• Server to Switch Connectivity Solution

    • Storage to Switch Connectivity Solution



    • Switch to Switch Connectivity Solution


     COMPUFOX Solutions

    COMPUFOX  offers a comprehensive solution of optics and cables which supports your network from 1GbE to 100GbE. We have a great selection of 1000BASE-T/SX/LX SFP, BiDi SFP, 10GBASE-SR/LR SFP+, DWDM SFP+, whole series 40G QSFP+ optics and cables, as well as the 100G CFP2 and CFP4, etc. which help you solve the cost issue in fiber project. Especially the 40G QSFP+ optics, with the passive optic design, they can be compatible with all the equipment of all major brands. In addition, most of them are ready stock. See Links below:

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  • Introduction to Bi-Directional Transceiver Modules

    Almost all modern optical transceivers utilize two fibers to transmit data between switches, firewalls, servers, routers, etc. The first fiber is dedicated to receiving data from networking equipment, and the second fiber is dedicating to transmitting data to the networking equipment. But there is a type of fiber optic transceiver module called BiDi (Bi-Directional) transceiver to break this rule. What's BiDi transceiver? How does it work? And why people believe it will have broad market prospect? This tutorial will give you the answer.

    What's BiDi Transceiver?

    BiDi transceiver is a type of fiber optic transceivers which is used WDM (Wavelength Division Multiplexing) Bi-directional transmission technology so that it can achieve the transmission of optical channels on a fiber propagating simultaneously in both directions. BiDi transceiver is only with one port which uses an integral bidirectional coupler to transmit and receive signals over a single fiber optical cable. Thus, it must be used in pairs.

    How Does BiDi Transceiver Work

    The primary difference between BiDi transceivers and traditional two-fiber fiber optic transceivers is that BiDi transceivers are fitted with Wavelength Division Multiplexing (WDM) couplers, also known as diplexers, which combine and separate data transmitted over a single fiber based on the wavelengths of the light. For this reason, BiDi transceivers are also referred to as WDM transceivers.

    To work effectively, BiDi transceivers must be deployed in matched pairs, with their diplexers tuned to match the expected wavelength of the transmitter and receiver that they will be transmitting data from or to.

    For example, if paired BiDi transceivers are being used to connect Device A (Upstream) and Device B (Downstream), as shown in the figure below, then:

    Transceiver A's diplexer must have a receiving wavelength of 1550nm and a transmit wavelength of 1310nmTransceiver B's diplexer must have a receiving wavelength of 1310nm and a transmit wavelength of 1550nm
    Diplexers at Work in BiDi Optical Ethernet Transceivers

    Advantages of BiDi Transceivers

    The obvious advantage of utilizing BiDi transceivers, such as SFP+- BiDi and SFP-BiDi transceivers, is the reduction in fiber cabling infrastructure costs by reducing the number of fiber patch panel ports, reducing the amount of tray space dedicated to fiber management, and requiring less fiber cable.

    While BiDi transceivers (a.k.a. WDM transceivers) cost more to initially purchase than traditional two-fiber transceivers, they utilize half the amount of fiber per unit of distance. For many networks, the cost savings of utilizing less fiber is enough to more than offset the higher purchase price of BiDi transceivers.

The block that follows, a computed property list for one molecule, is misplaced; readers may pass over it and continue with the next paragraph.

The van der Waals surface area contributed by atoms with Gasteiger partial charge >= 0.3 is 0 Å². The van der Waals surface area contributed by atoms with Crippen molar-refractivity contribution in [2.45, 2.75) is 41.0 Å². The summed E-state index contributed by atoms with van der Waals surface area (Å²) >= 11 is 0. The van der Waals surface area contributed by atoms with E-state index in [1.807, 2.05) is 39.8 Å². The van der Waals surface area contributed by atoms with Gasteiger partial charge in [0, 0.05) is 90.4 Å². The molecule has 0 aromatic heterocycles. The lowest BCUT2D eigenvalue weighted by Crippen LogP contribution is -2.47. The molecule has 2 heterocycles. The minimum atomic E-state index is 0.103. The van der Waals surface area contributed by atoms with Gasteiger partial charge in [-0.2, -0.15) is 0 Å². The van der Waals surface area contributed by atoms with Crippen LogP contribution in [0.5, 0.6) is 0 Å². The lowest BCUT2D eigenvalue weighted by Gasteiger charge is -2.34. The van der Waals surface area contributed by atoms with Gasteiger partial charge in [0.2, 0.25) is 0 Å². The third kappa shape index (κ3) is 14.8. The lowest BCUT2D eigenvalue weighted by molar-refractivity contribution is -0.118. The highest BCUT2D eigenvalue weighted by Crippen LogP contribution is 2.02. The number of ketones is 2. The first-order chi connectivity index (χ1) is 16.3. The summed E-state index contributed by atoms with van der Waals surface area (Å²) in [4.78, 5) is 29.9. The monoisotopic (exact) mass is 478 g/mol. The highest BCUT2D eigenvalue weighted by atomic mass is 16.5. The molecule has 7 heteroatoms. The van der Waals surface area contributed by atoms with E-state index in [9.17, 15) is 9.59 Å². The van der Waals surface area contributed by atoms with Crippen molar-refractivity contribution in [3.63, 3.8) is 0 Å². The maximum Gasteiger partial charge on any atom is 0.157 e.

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  • 40G QSFP+ Transceiver Modules and DAC/AOC Cables Installation Guide

    To install and remove the transceiver optics in a right way is very necessary to ensure the network to work stably and efficiently. Today, we are going to introduce an installation guide of QSFP transceivers and DAC/AOC cables in 40G network.

    40GbE QSFP+ Transceivers Overview

    40 Gigabit Ethernet (40GbE) aggregation switches are becoming more common in today's data centers. At the heart of the 40GbE network layer is a pair of transceivers connected by a cable. The transceivers are plugged into either network servers or a variety of components including interface cards and switches and connected via the cables such as OM3 and OM4 for multimode application. Additionally DAC (Direct Attach Copper) cables or AOCs (Active Optical Cables) are used for short interconnection as a more cost-effective alternative solution. QSFP+ (Quad Small Form-factor Pluggable Plus) is the most common 40GbE interface type, and also as a high-density 10GbE interface via QSFP+ breakout cables. QSFP+ interfaces a network device (switch, router, media converter or similar device) to a fiber optic or copper cable, supporting data rates from 4x10 Gbps and supports Ethernet, Fibre Channel, InfiniBand and SONET/SDH standards with different data rate options. Compared to CFP (C form-factor pluggable) transceiver modules, QSFP transceiver modules are more compact and more suitable for port-density application. The two basic interface specifications of QSFP+ modules respectively for multimode and single-mode applications are 40GBASE-SR4 and 40GBASE-LR4.

    40GBASE-SR4 QSFP+ Module

    The 40GBASE-SR4 QSFP+ module, conforming to the 802.3ba D3.2 (40GBASE-SR4) standard, provides a 40Gbps optical connection using MPO/MTP® optical connectors. This optical module integrates four data lanes in each direction with 40Gbps aggregate bandwidth and each lane can operate at 10.3125 Gbps. It is used in data centers to interconnect two Ethernet switches with 8 fiber parallel multimode fiber OM3/OM4 cables (transmission distance can be up to 100 meters using OM3 fiber or up to 150 meters using OM4 fiber).


    40GBASE-LR4 QSFP+ Module